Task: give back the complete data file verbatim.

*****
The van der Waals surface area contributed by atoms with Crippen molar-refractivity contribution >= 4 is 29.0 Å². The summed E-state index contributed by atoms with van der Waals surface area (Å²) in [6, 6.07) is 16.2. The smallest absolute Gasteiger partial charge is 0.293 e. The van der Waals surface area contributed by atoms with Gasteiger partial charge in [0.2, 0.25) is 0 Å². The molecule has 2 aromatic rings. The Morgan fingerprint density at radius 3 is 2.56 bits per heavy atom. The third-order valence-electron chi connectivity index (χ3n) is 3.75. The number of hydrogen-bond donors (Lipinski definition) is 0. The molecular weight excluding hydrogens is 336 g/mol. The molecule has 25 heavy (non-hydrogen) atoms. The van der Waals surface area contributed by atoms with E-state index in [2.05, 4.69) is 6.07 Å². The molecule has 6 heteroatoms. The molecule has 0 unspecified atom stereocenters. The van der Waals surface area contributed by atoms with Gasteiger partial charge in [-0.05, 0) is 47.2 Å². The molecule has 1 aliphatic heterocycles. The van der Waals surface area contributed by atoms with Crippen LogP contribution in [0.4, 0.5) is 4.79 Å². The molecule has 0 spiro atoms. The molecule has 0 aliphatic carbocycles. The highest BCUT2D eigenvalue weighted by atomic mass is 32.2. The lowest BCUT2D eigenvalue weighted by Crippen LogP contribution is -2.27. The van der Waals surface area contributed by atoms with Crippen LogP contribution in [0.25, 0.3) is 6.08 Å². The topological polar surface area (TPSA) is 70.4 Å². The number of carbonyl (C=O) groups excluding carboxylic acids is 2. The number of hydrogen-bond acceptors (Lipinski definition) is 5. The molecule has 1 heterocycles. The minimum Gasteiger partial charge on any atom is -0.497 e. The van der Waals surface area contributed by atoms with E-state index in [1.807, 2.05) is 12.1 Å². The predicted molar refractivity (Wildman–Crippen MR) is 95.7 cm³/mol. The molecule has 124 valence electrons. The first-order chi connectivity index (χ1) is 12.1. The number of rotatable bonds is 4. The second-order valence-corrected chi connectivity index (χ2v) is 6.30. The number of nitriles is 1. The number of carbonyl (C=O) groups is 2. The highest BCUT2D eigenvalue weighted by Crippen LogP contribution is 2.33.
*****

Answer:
The van der Waals surface area contributed by atoms with Crippen molar-refractivity contribution >= 4 is 29.0 Å². The summed E-state index contributed by atoms with van der Waals surface area (Å²) in [6, 6.07) is 16.2. The smallest absolute Gasteiger partial charge is 0.293 e. The van der Waals surface area contributed by atoms with Gasteiger partial charge in [0.2, 0.25) is 0 Å². The molecule has 2 aromatic rings. The Morgan fingerprint density at radius 3 is 2.56 bits per heavy atom. The third-order valence-electron chi connectivity index (χ3n) is 3.75. The number of hydrogen-bond donors (Lipinski definition) is 0. The molecular weight excluding hydrogens is 336 g/mol. The molecule has 25 heavy (non-hydrogen) atoms. The van der Waals surface area contributed by atoms with E-state index in [2.05, 4.69) is 6.07 Å². The molecule has 6 heteroatoms. The molecule has 0 unspecified atom stereocenters. The van der Waals surface area contributed by atoms with Gasteiger partial charge in [-0.05, 0) is 47.2 Å². The molecule has 1 aliphatic heterocycles. The van der Waals surface area contributed by atoms with Crippen LogP contribution in [0.4, 0.5) is 4.79 Å². The molecule has 0 spiro atoms. The molecule has 0 aliphatic carbocycles. The highest BCUT2D eigenvalue weighted by atomic mass is 32.2. The lowest BCUT2D eigenvalue weighted by Crippen LogP contribution is -2.27. The van der Waals surface area contributed by atoms with Crippen LogP contribution in [0.25, 0.3) is 6.08 Å². The topological polar surface area (TPSA) is 70.4 Å². The number of carbonyl (C=O) groups excluding carboxylic acids is 2. The number of hydrogen-bond acceptors (Lipinski definition) is 5. The molecule has 1 heterocycles. The minimum Gasteiger partial charge on any atom is -0.497 e. The van der Waals surface area contributed by atoms with E-state index in [1.807, 2.05) is 12.1 Å². The predicted molar refractivity (Wildman–Crippen MR) is 95.7 cm³/mol. The molecule has 124 valence electrons. The first-order chi connectivity index (χ1) is 12.1. The number of rotatable bonds is 4. The second-order valence-corrected chi connectivity index (χ2v) is 6.30. The number of nitriles is 1. The number of carbonyl (C=O) groups is 2. The highest BCUT2D eigenvalue weighted by Crippen LogP contribution is 2.33.